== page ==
A U.S. post office was established at Oneida on June 1, 1887, in the home of the postmaster, Samuel B. Girardeau. James S. Darsey became the postmaster in 1899 and moved it to his home about two miles away. Upon his death in 1904, his son, Everett O. Darsey, became the postmaster. The Oneida post office was discontinued on March 15, 1906. After that date the community received its mail through the Groveland post office. There was a U.S. post office at Strum­bay, located in the home of Seaborn E. Jones, the postmaster. Lyman H. Sheppard was the second postmaster at Strumbay, and served until it was discontinued. After that time the community received its mail through the Hinesville post office. McCann, located in the Ryon community, also had a U.S. post office. It was discontinued and the community was served through the Hinesville post office.

The U.S. post office at Willie was established on February 25, 1911, and discontinued on June 30, 1941. Its postmas­ters and the dates of their appointments are Joseph Roswell Elarbee, February 25, 1911; Alma A. Darsey, October 22, 1914; Belle Caswell Floyd, January 24, 1916, and October 26, 1920, and William Preston Gooden Sr., November 15, 1921.

Residents of Willie and surrounding communities who served in the U.S. armed forces during World War II include Harley Aldridge Bacon, Lonnie J. Bacon, Donald L. Brown, William Miller Brown, James Marvin Caswell, James Tillman Darsey, Joseph Hendry Darsey, Peyton Eugene Floyd, Ro­land Daniel Floyd, Homer Gill, Robert Gill, Herbert Samuel Girardeau, James Clarence Roach, Francis Gordon Shep­pard, John Walter Sheppard, Benjamin Lee Whitten, Herbert Earl Whitten, Walter Sheppard Whitten, Cecil Empry Whit­ten, and Willie F. Lanier.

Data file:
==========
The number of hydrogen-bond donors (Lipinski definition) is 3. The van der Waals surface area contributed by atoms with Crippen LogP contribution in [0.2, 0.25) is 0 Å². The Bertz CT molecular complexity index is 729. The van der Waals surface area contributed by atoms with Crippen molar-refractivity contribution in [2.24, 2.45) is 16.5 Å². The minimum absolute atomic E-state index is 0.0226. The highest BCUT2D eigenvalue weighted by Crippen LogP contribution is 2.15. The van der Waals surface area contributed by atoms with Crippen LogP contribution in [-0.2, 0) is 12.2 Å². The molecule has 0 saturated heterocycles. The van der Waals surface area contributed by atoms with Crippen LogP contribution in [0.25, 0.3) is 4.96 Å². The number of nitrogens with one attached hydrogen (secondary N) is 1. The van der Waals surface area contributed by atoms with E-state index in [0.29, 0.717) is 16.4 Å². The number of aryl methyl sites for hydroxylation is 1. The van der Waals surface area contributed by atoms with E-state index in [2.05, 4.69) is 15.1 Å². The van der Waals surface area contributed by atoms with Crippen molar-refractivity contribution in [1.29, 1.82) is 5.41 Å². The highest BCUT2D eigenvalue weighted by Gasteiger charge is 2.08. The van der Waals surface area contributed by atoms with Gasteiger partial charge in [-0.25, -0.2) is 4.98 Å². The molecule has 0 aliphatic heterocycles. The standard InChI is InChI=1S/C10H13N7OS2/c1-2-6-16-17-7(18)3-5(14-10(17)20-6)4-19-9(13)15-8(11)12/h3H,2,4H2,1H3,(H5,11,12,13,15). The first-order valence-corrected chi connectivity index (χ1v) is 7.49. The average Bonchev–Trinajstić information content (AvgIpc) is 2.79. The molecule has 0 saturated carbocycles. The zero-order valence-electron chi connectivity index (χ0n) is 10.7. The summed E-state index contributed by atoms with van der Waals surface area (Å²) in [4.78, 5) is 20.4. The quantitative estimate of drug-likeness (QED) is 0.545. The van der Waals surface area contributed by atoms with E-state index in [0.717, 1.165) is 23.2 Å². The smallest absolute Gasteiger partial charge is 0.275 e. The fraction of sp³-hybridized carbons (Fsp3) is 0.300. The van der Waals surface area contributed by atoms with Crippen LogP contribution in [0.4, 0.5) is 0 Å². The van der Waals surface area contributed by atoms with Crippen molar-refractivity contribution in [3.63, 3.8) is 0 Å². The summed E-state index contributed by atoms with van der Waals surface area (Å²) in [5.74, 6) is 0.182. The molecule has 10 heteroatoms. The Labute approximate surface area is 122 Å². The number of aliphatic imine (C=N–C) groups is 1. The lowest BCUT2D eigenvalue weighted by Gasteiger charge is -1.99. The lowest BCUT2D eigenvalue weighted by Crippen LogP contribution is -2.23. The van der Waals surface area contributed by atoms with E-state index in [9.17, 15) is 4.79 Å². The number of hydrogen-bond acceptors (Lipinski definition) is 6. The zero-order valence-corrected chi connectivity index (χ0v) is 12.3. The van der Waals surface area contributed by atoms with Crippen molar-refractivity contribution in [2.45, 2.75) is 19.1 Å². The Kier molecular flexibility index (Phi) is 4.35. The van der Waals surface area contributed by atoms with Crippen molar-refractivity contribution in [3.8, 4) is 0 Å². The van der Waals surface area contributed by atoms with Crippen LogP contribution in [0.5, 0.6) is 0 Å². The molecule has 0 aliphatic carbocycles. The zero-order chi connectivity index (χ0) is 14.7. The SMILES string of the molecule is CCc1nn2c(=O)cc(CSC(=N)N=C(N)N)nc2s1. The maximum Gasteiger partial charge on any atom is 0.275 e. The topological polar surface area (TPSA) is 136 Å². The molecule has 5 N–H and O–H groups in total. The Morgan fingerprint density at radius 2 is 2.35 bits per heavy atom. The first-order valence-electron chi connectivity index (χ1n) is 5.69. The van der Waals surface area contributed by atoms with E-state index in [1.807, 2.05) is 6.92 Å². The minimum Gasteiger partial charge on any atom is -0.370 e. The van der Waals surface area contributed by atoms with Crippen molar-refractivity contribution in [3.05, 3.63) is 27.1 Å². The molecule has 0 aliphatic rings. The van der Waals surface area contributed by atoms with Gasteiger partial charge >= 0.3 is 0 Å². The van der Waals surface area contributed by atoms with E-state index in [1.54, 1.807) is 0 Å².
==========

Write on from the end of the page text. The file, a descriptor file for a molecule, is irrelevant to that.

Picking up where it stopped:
“Willie Day” was celebrated on September 4, 1961, at the home of Marcus May at Pembroke, Georgia. Many former residents of the Town of Willie and surrounding communities attended the reunion. A second “Willie Day” was celebrated in 1962 at the same location, and about 300 persons attend­ed that reunion. Marcus May is directly descended from William May (1814-1870), the first of that family name to settle in the upper part of Liberty County. William May married Eugenia Demotte Ryon, daughter of Richard and Elizabeth Ryon.

There were many black families in the Willie community with such surnames as Johnson, Adkins, Gethers, Hodges, Hines, Chisholm, Garrison, Ball, Hollard, Porter, Fraser, Logan, Strickland, Stewart, Collins, Mikell, Levant, Bacon, Haynes, Moody, and Nail. They engaged in the same occupa­tions as their white neighbors.

Pompey Hines reared a large family and all of his children did well for themselves. There were May and Lillie Johnson (sister of George Fraser), Arthur and Sophie Adkins Hunter, Lizzie and Frances Adkins, Abe Futch. John Martin, and Ferdie Futch, who was the fiddler for many a square dance. Mutch Logan had a barrel of fish shipped by rail from Savannah each Saturday, and sold them in the community.

Some of the most successful farmers in the community had surnames such as Hines, Ball, Garrison, Gether, Porter, and Johnson, Julius and Christine (“Missy”) Hines were excellent farmers, as were Jim and Etna Hines. Sam and Arlene Johnson were excellent farmers and naval stores workers, as were her brothers, Doyle, Lee, and Edward.